The slowing consumption, growing unemployment, uncertainties arising out of geo-political issues got everybody cautious. Global news
flow, too, did not bring any cheer. The logjam on Brexit and continued fracas on US-China trade dispute kept investors on tenterhooks. That apart, oil prices threatened to move up and the rupee weakened considerably. Despite a landslide victory for the incumbent Modi Government, markets
did not sustain as economic issues were not accorded priority as expected.
We should appreciate that we currently witnessing a slowdown in the economy but it’s not a recession. India continues to grow at a slower rate and is expected to outperform most of the other economies. More importantly, the government now has recognised the problem and promises to be proactive. It is expected that they may announce a slew of measures to attract global companies to set up their manufacturing base in India. Along with the recent corporate tax cut, the ease of doing business, especially for the global Investors, may be tweaked. There could be a special package for those moving out of China to head to India. This could restart the capex cycle along with providing the much needed employment.
Direct Tax Code (DTC) is expected to be announced soon. The tax rates for the middle class with income up to Rs 20 lakh may be lowered in line with corporate taxes, thus providing more cash in their hands. However, the tax rates for the super-rich are likely to be high. Vehicle scrappage policy, which is in the works, could be announced before the year end, helping kick-start the demand for commercial vehicles.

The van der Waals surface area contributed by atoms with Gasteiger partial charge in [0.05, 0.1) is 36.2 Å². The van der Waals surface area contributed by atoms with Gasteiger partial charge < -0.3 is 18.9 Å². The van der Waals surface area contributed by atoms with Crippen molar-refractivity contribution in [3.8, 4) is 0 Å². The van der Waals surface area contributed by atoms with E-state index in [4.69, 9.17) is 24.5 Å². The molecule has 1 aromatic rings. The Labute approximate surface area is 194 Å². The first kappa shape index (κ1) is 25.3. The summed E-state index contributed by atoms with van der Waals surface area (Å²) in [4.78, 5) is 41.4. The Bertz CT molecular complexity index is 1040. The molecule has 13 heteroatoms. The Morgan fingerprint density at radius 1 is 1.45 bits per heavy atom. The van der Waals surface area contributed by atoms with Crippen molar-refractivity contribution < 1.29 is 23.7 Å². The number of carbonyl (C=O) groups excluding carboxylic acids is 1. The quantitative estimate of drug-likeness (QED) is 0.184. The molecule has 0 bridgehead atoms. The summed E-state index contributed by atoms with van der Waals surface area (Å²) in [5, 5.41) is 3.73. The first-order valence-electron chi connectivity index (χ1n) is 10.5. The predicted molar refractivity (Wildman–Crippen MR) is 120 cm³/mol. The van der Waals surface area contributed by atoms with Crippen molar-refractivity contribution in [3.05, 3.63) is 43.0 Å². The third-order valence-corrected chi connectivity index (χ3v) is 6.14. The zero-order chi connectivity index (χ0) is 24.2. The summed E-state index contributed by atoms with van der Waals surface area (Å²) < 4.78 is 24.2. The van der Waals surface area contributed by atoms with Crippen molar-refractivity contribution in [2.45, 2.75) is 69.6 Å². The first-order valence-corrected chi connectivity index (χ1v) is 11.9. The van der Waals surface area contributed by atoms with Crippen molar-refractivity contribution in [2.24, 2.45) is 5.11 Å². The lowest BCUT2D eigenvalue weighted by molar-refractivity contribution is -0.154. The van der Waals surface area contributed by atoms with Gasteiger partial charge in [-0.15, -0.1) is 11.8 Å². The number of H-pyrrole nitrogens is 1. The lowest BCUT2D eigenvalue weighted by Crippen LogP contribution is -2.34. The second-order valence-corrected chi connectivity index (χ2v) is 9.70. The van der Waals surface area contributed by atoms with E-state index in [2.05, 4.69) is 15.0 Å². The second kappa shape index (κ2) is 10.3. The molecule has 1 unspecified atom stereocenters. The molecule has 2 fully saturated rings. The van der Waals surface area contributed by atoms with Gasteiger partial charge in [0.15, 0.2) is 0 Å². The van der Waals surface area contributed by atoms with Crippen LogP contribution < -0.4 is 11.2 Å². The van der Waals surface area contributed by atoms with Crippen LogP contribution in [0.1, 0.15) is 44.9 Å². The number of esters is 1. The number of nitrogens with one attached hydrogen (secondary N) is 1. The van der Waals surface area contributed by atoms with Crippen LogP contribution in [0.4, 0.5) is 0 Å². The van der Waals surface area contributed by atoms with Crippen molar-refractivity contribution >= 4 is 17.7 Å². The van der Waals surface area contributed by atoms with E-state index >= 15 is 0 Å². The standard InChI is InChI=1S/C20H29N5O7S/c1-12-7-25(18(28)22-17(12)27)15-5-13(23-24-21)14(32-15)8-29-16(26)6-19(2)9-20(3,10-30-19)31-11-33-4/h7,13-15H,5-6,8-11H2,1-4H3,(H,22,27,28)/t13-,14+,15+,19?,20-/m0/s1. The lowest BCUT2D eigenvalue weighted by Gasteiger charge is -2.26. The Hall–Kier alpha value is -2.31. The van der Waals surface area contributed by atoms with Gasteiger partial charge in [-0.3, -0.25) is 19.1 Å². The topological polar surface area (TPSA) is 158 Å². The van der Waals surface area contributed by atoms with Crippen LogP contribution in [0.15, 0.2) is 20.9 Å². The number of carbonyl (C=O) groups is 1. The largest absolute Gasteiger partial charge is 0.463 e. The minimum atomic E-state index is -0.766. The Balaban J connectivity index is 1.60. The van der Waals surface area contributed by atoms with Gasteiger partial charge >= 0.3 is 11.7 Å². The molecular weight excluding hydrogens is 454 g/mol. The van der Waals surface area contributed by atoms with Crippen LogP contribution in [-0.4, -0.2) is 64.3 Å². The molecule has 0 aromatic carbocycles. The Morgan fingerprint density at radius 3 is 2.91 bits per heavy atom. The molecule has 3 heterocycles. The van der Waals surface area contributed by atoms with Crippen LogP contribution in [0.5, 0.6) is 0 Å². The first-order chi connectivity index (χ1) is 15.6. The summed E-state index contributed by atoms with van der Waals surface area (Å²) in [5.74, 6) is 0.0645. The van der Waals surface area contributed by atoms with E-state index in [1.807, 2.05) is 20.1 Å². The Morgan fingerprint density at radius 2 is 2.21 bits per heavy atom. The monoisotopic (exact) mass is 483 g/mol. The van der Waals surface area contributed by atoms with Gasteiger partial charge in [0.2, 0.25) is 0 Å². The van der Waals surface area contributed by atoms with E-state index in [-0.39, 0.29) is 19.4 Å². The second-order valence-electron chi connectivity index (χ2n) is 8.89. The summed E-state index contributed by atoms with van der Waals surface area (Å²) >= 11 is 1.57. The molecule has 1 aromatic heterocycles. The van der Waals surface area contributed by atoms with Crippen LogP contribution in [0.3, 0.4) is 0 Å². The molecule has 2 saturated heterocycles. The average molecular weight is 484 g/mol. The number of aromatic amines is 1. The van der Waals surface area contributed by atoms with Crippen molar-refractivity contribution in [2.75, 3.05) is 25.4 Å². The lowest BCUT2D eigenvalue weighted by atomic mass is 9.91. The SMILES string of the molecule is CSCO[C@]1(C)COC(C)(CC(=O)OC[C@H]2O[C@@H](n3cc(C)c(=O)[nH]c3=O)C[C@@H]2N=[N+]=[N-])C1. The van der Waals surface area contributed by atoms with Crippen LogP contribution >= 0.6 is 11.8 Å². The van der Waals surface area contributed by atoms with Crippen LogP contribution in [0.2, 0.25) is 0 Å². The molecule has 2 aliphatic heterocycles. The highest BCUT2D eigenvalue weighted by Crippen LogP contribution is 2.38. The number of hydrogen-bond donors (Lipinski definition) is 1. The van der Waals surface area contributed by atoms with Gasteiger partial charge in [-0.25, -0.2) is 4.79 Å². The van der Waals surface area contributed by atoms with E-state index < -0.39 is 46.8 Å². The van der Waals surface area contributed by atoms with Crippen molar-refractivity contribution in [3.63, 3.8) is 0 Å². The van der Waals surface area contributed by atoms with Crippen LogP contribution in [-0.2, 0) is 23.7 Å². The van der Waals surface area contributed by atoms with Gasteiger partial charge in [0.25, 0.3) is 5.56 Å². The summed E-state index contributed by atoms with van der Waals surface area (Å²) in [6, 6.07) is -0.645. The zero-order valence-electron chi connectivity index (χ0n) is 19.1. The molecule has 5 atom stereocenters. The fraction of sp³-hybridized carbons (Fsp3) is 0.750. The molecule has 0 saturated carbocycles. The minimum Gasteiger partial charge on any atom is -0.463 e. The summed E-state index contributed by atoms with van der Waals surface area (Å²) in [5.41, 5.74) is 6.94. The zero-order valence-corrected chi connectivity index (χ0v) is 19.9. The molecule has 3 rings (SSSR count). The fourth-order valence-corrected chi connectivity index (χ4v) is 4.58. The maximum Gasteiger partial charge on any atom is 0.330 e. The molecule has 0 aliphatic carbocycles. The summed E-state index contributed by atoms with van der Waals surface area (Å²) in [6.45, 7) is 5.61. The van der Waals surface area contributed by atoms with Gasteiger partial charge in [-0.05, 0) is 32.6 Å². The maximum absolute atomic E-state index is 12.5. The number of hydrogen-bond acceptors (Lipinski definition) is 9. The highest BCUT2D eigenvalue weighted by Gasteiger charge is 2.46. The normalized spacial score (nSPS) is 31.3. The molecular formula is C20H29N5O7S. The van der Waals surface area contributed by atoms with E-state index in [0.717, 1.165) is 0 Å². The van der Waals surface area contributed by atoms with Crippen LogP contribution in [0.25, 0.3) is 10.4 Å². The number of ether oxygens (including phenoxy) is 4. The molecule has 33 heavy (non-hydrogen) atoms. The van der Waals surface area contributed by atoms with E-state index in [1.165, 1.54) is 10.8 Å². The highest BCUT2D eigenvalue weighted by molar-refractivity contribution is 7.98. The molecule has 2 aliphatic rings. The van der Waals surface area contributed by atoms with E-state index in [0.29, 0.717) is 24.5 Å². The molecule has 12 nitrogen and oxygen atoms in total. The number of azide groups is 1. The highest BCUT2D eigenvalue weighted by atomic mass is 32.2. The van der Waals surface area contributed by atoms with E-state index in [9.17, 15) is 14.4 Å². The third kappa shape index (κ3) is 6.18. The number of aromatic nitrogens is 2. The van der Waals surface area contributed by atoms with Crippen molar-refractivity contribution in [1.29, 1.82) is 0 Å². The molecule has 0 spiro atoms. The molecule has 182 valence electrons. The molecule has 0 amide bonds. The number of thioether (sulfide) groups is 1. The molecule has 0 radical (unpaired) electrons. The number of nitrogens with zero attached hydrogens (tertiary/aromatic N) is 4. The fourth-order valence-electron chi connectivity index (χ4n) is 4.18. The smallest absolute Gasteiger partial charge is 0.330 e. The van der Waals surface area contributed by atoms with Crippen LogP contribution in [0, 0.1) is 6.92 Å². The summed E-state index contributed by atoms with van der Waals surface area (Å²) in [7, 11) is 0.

Monsoon effect on rural India would be felt by November/December as realisation from Kharif crop materializes. The year could also see resolution of non-performing assets (NPAs) of banks, which have been in the process for a long time. The real estate market could get “re-sized” to address the real demand and price points leading to an uptick after a long time.
With most of the non-economic agenda such as abrogation of Article 370 and the expected resolution on Ayodhya going away, I expect that the government would focus on the economy to bring it back on track well before the 2024 elections.
A number of stocks may visually look cheap due to historic valuation, but there is a high probability that they may not last through the next bull-run. We should remember that a number of favourites of the ‘dot com boom’ have completely disappeared. The next bull-run would be based on strong business models, high standard of ethics, corporate governance and healthy balance-sheets. With a lot of dust settling down, Samvat
2076 will provide an opportunity to investors to dig up some hidden gems and ride the next rally.
Ambareesh Baliga is an independent market expert. Views expressed are his own